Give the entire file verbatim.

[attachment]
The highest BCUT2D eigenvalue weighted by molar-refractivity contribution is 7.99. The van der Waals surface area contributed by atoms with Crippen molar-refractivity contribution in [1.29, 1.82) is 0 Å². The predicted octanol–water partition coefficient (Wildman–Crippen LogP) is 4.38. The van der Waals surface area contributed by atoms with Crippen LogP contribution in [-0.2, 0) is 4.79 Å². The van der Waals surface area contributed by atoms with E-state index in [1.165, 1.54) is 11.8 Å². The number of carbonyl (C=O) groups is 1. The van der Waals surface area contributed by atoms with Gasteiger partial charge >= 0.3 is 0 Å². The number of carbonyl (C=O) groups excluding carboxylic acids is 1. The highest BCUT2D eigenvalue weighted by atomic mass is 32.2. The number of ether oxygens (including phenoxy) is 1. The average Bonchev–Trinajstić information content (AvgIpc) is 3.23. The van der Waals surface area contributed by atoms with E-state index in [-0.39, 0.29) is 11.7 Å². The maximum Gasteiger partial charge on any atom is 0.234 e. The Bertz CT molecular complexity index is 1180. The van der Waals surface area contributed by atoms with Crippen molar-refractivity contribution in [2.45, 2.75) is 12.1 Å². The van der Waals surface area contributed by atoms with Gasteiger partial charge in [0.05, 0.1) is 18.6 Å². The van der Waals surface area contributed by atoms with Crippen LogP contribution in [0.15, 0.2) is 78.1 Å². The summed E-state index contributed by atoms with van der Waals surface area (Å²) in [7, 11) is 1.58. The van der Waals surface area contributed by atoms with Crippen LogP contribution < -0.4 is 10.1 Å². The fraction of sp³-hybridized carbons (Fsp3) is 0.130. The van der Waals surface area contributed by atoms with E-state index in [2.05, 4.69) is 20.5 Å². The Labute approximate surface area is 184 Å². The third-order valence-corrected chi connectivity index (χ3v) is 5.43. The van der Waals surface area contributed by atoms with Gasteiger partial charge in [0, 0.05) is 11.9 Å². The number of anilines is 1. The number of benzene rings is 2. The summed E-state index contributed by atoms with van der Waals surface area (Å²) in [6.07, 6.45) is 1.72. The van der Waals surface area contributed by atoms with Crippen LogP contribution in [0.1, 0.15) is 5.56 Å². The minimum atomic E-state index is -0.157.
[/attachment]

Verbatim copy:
The highest BCUT2D eigenvalue weighted by molar-refractivity contribution is 7.99. The van der Waals surface area contributed by atoms with Crippen molar-refractivity contribution in [1.29, 1.82) is 0 Å². The predicted octanol–water partition coefficient (Wildman–Crippen LogP) is 4.38. The van der Waals surface area contributed by atoms with Crippen LogP contribution in [-0.2, 0) is 4.79 Å². The van der Waals surface area contributed by atoms with E-state index in [1.165, 1.54) is 11.8 Å². The number of carbonyl (C=O) groups is 1. The van der Waals surface area contributed by atoms with Gasteiger partial charge >= 0.3 is 0 Å². The number of carbonyl (C=O) groups excluding carboxylic acids is 1. The highest BCUT2D eigenvalue weighted by atomic mass is 32.2. The number of ether oxygens (including phenoxy) is 1. The average Bonchev–Trinajstić information content (AvgIpc) is 3.23. The van der Waals surface area contributed by atoms with E-state index in [-0.39, 0.29) is 11.7 Å². The maximum Gasteiger partial charge on any atom is 0.234 e. The Bertz CT molecular complexity index is 1180. The van der Waals surface area contributed by atoms with Crippen molar-refractivity contribution in [2.45, 2.75) is 12.1 Å². The van der Waals surface area contributed by atoms with Gasteiger partial charge in [0.05, 0.1) is 18.6 Å². The van der Waals surface area contributed by atoms with Crippen LogP contribution in [0.15, 0.2) is 78.1 Å². The summed E-state index contributed by atoms with van der Waals surface area (Å²) in [7, 11) is 1.58. The van der Waals surface area contributed by atoms with Crippen LogP contribution < -0.4 is 10.1 Å². The fraction of sp³-hybridized carbons (Fsp3) is 0.130. The van der Waals surface area contributed by atoms with E-state index in [2.05, 4.69) is 20.5 Å². The Labute approximate surface area is 184 Å². The third-order valence-corrected chi connectivity index (χ3v) is 5.43. The van der Waals surface area contributed by atoms with Gasteiger partial charge in [0, 0.05) is 11.9 Å². The number of anilines is 1. The number of benzene rings is 2. The summed E-state index contributed by atoms with van der Waals surface area (Å²) in [6.07, 6.45) is 1.72. The van der Waals surface area contributed by atoms with Crippen LogP contribution in [0.1, 0.15) is 5.56 Å². The minimum atomic E-state index is -0.157.